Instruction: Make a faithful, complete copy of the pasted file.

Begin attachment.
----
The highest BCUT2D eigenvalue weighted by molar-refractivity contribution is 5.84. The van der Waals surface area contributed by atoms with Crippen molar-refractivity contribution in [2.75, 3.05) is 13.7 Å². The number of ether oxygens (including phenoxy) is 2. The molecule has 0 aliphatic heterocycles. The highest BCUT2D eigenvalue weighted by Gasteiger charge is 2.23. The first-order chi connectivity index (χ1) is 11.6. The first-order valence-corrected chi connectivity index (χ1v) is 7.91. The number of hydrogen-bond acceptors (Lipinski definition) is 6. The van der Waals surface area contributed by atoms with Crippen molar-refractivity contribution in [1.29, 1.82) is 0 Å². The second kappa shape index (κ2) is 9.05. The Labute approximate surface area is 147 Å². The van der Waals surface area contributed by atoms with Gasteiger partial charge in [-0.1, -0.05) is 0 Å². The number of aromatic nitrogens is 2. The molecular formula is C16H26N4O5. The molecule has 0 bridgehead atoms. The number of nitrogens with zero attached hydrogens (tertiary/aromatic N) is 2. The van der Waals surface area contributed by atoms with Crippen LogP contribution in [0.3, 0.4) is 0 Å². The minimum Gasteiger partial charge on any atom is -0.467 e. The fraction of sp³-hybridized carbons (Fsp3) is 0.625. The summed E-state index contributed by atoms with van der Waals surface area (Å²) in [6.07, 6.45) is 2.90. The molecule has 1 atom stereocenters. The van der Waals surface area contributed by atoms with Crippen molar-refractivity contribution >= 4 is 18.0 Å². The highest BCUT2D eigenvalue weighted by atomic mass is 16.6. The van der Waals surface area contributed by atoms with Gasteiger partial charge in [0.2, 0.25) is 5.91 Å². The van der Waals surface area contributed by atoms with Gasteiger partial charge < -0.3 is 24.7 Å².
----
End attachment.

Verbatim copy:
The highest BCUT2D eigenvalue weighted by molar-refractivity contribution is 5.84. The van der Waals surface area contributed by atoms with Crippen molar-refractivity contribution in [2.75, 3.05) is 13.7 Å². The number of ether oxygens (including phenoxy) is 2. The molecule has 0 aliphatic heterocycles. The highest BCUT2D eigenvalue weighted by Gasteiger charge is 2.23. The first-order chi connectivity index (χ1) is 11.6. The first-order valence-corrected chi connectivity index (χ1v) is 7.91. The number of hydrogen-bond acceptors (Lipinski definition) is 6. The van der Waals surface area contributed by atoms with Crippen molar-refractivity contribution in [1.29, 1.82) is 0 Å². The second kappa shape index (κ2) is 9.05. The Labute approximate surface area is 147 Å². The van der Waals surface area contributed by atoms with Gasteiger partial charge in [-0.1, -0.05) is 0 Å². The number of aromatic nitrogens is 2. The molecular formula is C16H26N4O5. The molecule has 0 bridgehead atoms. The number of nitrogens with zero attached hydrogens (tertiary/aromatic N) is 2. The van der Waals surface area contributed by atoms with Crippen LogP contribution in [0.3, 0.4) is 0 Å². The minimum Gasteiger partial charge on any atom is -0.467 e. The fraction of sp³-hybridized carbons (Fsp3) is 0.625. The summed E-state index contributed by atoms with van der Waals surface area (Å²) in [6.07, 6.45) is 2.90. The molecule has 1 atom stereocenters. The van der Waals surface area contributed by atoms with Crippen molar-refractivity contribution >= 4 is 18.0 Å². The highest BCUT2D eigenvalue weighted by atomic mass is 16.6. The van der Waals surface area contributed by atoms with Gasteiger partial charge in [0.2, 0.25) is 5.91 Å². The van der Waals surface area contributed by atoms with Gasteiger partial charge < -0.3 is 24.7 Å².